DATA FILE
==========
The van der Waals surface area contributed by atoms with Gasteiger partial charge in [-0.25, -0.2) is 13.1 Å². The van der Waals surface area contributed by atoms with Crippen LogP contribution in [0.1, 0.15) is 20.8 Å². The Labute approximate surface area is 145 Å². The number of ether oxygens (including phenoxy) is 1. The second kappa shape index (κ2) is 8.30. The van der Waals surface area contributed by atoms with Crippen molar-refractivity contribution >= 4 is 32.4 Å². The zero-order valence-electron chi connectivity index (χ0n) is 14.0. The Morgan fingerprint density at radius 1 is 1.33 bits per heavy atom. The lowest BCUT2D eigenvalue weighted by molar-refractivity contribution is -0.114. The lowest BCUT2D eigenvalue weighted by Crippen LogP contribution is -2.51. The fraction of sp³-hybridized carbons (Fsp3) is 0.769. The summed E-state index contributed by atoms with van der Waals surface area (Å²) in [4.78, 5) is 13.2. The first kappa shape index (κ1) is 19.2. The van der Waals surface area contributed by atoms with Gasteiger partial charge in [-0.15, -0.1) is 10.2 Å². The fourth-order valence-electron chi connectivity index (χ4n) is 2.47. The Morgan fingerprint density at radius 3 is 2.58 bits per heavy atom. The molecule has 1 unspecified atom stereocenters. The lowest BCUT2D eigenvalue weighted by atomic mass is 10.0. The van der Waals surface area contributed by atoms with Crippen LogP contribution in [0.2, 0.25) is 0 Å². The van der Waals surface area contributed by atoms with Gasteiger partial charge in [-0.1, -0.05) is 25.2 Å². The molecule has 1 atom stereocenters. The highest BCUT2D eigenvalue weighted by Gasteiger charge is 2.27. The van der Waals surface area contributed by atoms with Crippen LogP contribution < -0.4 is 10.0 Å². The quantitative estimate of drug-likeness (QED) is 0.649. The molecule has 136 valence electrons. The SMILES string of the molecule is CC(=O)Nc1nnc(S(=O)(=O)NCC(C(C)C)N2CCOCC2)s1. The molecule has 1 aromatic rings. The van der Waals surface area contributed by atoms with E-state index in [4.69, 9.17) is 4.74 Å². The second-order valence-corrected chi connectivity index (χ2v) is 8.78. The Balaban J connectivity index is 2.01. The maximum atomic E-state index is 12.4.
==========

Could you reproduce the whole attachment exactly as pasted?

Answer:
The van der Waals surface area contributed by atoms with Gasteiger partial charge in [-0.25, -0.2) is 13.1 Å². The van der Waals surface area contributed by atoms with Crippen LogP contribution in [0.1, 0.15) is 20.8 Å². The Labute approximate surface area is 145 Å². The number of ether oxygens (including phenoxy) is 1. The second kappa shape index (κ2) is 8.30. The van der Waals surface area contributed by atoms with Crippen molar-refractivity contribution >= 4 is 32.4 Å². The zero-order valence-electron chi connectivity index (χ0n) is 14.0. The Morgan fingerprint density at radius 1 is 1.33 bits per heavy atom. The lowest BCUT2D eigenvalue weighted by molar-refractivity contribution is -0.114. The lowest BCUT2D eigenvalue weighted by Crippen LogP contribution is -2.51. The fraction of sp³-hybridized carbons (Fsp3) is 0.769. The summed E-state index contributed by atoms with van der Waals surface area (Å²) in [4.78, 5) is 13.2. The first kappa shape index (κ1) is 19.2. The van der Waals surface area contributed by atoms with Gasteiger partial charge in [-0.15, -0.1) is 10.2 Å². The fourth-order valence-electron chi connectivity index (χ4n) is 2.47. The Morgan fingerprint density at radius 3 is 2.58 bits per heavy atom. The molecule has 1 unspecified atom stereocenters. The lowest BCUT2D eigenvalue weighted by atomic mass is 10.0. The van der Waals surface area contributed by atoms with Crippen LogP contribution in [0.2, 0.25) is 0 Å². The van der Waals surface area contributed by atoms with Gasteiger partial charge in [-0.1, -0.05) is 25.2 Å². The molecule has 1 atom stereocenters. The highest BCUT2D eigenvalue weighted by Gasteiger charge is 2.27. The van der Waals surface area contributed by atoms with Crippen LogP contribution < -0.4 is 10.0 Å². The quantitative estimate of drug-likeness (QED) is 0.649. The molecule has 136 valence electrons. The SMILES string of the molecule is CC(=O)Nc1nnc(S(=O)(=O)NCC(C(C)C)N2CCOCC2)s1. The molecule has 1 aromatic rings. The van der Waals surface area contributed by atoms with E-state index in [4.69, 9.17) is 4.74 Å². The second-order valence-corrected chi connectivity index (χ2v) is 8.78. The Balaban J connectivity index is 2.01. The maximum atomic E-state index is 12.4.